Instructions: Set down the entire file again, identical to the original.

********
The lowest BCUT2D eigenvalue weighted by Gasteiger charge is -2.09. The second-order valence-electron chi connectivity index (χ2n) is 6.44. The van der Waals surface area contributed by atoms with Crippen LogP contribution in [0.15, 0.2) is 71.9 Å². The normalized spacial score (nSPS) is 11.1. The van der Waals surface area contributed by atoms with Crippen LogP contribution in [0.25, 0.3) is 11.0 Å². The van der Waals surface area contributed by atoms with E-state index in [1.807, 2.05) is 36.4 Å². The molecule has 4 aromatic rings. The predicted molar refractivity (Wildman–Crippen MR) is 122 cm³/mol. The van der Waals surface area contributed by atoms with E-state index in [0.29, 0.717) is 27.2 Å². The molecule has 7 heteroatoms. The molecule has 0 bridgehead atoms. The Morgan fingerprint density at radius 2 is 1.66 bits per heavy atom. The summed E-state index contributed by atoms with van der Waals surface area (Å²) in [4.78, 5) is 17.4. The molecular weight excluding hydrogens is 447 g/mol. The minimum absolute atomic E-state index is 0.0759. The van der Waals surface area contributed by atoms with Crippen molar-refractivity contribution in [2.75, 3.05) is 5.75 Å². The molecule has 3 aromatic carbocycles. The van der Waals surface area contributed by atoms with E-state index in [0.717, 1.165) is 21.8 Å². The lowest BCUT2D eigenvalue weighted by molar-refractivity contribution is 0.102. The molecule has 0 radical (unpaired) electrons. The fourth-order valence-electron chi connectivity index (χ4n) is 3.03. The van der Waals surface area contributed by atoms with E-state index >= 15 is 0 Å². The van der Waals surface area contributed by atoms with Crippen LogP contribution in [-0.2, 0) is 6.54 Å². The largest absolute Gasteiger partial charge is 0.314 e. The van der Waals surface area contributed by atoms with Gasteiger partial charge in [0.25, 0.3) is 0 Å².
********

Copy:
The lowest BCUT2D eigenvalue weighted by Gasteiger charge is -2.09. The second-order valence-electron chi connectivity index (χ2n) is 6.44. The van der Waals surface area contributed by atoms with Crippen LogP contribution in [0.15, 0.2) is 71.9 Å². The normalized spacial score (nSPS) is 11.1. The van der Waals surface area contributed by atoms with Crippen LogP contribution in [0.25, 0.3) is 11.0 Å². The van der Waals surface area contributed by atoms with E-state index in [1.807, 2.05) is 36.4 Å². The molecule has 4 aromatic rings. The predicted molar refractivity (Wildman–Crippen MR) is 122 cm³/mol. The van der Waals surface area contributed by atoms with E-state index in [0.29, 0.717) is 27.2 Å². The molecule has 7 heteroatoms. The molecule has 0 bridgehead atoms. The Morgan fingerprint density at radius 2 is 1.66 bits per heavy atom. The summed E-state index contributed by atoms with van der Waals surface area (Å²) in [4.78, 5) is 17.4. The molecular weight excluding hydrogens is 447 g/mol. The minimum absolute atomic E-state index is 0.0759. The van der Waals surface area contributed by atoms with Crippen molar-refractivity contribution in [2.75, 3.05) is 5.75 Å². The molecule has 3 aromatic carbocycles. The van der Waals surface area contributed by atoms with E-state index in [0.717, 1.165) is 21.8 Å². The lowest BCUT2D eigenvalue weighted by molar-refractivity contribution is 0.102. The molecule has 0 radical (unpaired) electrons. The fourth-order valence-electron chi connectivity index (χ4n) is 3.03. The van der Waals surface area contributed by atoms with E-state index >= 15 is 0 Å². The van der Waals surface area contributed by atoms with Crippen LogP contribution in [-0.2, 0) is 6.54 Å². The largest absolute Gasteiger partial charge is 0.314 e. The van der Waals surface area contributed by atoms with Gasteiger partial charge in [0.25, 0.3) is 0 Å².